• The brain calcifications in most babies with presumed Congenital Zika Virus Infection were predominant in the junction between the cortex and the subcortical white matter. These calcifications associated with malformations of cortical development. may be used as a radiological indication of a suspect Zika vírus congenital infection.
  • It is not known the exact mechanism of how or why  this presumed causal factor (Congenital Zika Virus Infection) is now causing such serious brain damage to most oh these babies. The hypothesis is that the presumed Zika virus  infection destroys brain cells, forming many lesions similar to “scars” on which calcium is deposited over the course of time.
  • No mother of our study had rash in late pregnancy. So, we can suppose that, probably, in this disease also, the earlier the infection during pregnancy, the more severe the brain lesions and microcephaly. However, our study has only a small sample (23 children). So we cannot confirm statistically this hypothesis at the moment.

MedicalResearch.com: Is there anything else you would like to add?

Response:  A limitation for the study was that the supposed Zika virus infection of the mothers was based exclusively on the mothers’ recall of rash during pregnancy. Therefore, the mothers cannot remember the exact month that they had rash, symptom of Zika infection, during pregnancy and this undermines the analysis for this hypothesis that was not the objective of this study.

Another limitation, for the moment, is that there is no routinely available test for definitive confirmation of the ZIKV infection; for this reason, in the majority of cases, the diagnosis of the Zika virus related congenital infection was established by clinical, epidemiological and radiological criteria, after the exclusion of other congenital infections.Citation:

Clinical features and neuroimaging (CT and MRI) findings in presumed Zika virus related congenital infection and microcephaly: retrospective case series study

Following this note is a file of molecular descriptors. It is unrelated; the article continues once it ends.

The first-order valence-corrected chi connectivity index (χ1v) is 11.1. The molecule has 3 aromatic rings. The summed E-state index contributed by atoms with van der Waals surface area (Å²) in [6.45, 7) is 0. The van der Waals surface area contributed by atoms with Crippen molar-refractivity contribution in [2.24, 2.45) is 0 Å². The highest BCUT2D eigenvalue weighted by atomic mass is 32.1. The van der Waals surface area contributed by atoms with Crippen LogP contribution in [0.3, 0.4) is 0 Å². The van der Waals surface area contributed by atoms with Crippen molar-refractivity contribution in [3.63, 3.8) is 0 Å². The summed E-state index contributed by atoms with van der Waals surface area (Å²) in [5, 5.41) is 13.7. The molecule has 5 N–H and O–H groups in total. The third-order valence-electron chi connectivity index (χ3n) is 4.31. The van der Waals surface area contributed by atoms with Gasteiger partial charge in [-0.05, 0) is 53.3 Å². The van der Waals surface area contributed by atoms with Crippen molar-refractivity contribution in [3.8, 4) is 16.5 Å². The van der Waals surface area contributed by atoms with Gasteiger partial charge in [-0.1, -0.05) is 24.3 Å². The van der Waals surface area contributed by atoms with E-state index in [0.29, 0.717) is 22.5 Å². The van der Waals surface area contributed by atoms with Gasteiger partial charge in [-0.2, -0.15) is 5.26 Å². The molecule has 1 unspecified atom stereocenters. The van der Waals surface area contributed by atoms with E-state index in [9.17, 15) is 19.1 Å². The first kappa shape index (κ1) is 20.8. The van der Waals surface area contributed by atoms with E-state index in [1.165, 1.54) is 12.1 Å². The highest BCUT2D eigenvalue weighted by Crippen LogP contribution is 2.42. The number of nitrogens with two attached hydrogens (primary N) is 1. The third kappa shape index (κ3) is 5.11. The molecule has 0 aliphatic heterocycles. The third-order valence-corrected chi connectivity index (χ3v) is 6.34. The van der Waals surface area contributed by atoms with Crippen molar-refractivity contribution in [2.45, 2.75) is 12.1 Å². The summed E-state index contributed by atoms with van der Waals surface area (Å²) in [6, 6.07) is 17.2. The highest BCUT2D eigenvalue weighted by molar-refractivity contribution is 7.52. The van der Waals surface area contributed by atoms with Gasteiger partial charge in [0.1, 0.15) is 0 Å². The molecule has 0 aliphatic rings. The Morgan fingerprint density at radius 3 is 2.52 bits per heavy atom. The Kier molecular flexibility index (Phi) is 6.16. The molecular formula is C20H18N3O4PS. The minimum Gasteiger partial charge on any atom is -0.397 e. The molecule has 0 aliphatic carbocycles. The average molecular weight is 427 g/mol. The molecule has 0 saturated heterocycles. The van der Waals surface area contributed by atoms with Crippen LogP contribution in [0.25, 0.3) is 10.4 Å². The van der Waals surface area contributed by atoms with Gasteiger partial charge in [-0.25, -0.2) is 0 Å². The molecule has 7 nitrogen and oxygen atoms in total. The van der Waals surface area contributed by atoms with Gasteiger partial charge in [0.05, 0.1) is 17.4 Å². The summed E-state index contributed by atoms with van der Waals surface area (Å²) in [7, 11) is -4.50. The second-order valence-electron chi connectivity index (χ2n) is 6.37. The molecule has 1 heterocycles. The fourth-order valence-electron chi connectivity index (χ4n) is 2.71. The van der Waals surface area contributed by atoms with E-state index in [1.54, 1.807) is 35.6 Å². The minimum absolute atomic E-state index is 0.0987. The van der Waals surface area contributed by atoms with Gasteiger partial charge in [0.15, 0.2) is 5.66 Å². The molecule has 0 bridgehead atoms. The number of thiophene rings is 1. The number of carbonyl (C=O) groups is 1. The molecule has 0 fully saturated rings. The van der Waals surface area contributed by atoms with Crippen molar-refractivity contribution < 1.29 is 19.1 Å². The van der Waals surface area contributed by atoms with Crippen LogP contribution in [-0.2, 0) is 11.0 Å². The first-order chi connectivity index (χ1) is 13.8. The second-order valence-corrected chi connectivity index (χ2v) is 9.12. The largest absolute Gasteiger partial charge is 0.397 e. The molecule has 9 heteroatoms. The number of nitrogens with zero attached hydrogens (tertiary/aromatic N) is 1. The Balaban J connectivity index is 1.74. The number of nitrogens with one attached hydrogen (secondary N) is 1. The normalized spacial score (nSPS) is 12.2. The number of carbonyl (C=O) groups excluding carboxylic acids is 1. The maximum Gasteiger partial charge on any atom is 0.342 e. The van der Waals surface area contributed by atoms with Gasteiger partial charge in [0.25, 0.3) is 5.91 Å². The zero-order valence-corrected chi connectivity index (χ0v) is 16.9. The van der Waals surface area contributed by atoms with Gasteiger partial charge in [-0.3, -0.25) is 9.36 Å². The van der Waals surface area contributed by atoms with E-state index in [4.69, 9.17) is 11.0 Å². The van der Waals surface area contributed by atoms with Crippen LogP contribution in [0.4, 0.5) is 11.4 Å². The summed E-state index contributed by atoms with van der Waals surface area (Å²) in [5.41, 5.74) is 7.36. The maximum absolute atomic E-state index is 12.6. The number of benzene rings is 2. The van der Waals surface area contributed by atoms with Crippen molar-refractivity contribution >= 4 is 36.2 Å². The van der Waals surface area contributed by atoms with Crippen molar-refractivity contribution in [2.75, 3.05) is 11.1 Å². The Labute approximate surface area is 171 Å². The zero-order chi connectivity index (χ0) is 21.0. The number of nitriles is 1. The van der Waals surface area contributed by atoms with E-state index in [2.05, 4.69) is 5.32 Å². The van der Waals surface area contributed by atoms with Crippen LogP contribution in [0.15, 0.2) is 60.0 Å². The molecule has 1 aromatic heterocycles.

MedicalResearch.com: Is there anything else you would like to add?

Response: This is was a retrospective study of patients from the Associação de Assistência a Criança Deficiente” (AACD) that is one of four rehabilitation center reference for congenital infection presumed by ZIKV in Pernambuco, Brazil. Dr. Vanessa van Der Linden, Director Clinic of AACD is the second author of this work. The CT and MR images were first evaluated by neurologists of this work. Later, the CT and MRI images were reevaluated for two also experienced neuroradiologists and also authors of this work.

We, in this work, have tried to distinguish the abnormalities in babies with microcephaly from the patterns seen with other congenital infections. First we observed what are the most common types of brain changes and their locations in babies of our study. Then we compare these more often brain changes found in babies in our study with the patterns that are described in the literature for other infectious or hereditary diseases that can determine microcephaly. The objective was, also, to observe if a radiological pattern could be defined in this new disease that could support the clinical diagnosis within an epidemiological context.
Citation:
de Fatima Vasco Aragao Maria , van der Linden Vanessa, Brainer-Lima Alessandra Mertens, Coeli Regina Ramos, Rocha Maria Angela, Sobral da Silva Paula et al. Clinical features and neuroimaging (CT and MRI) findings in presumed Zika virus related congenital infection and microcephaly: retrospective case series study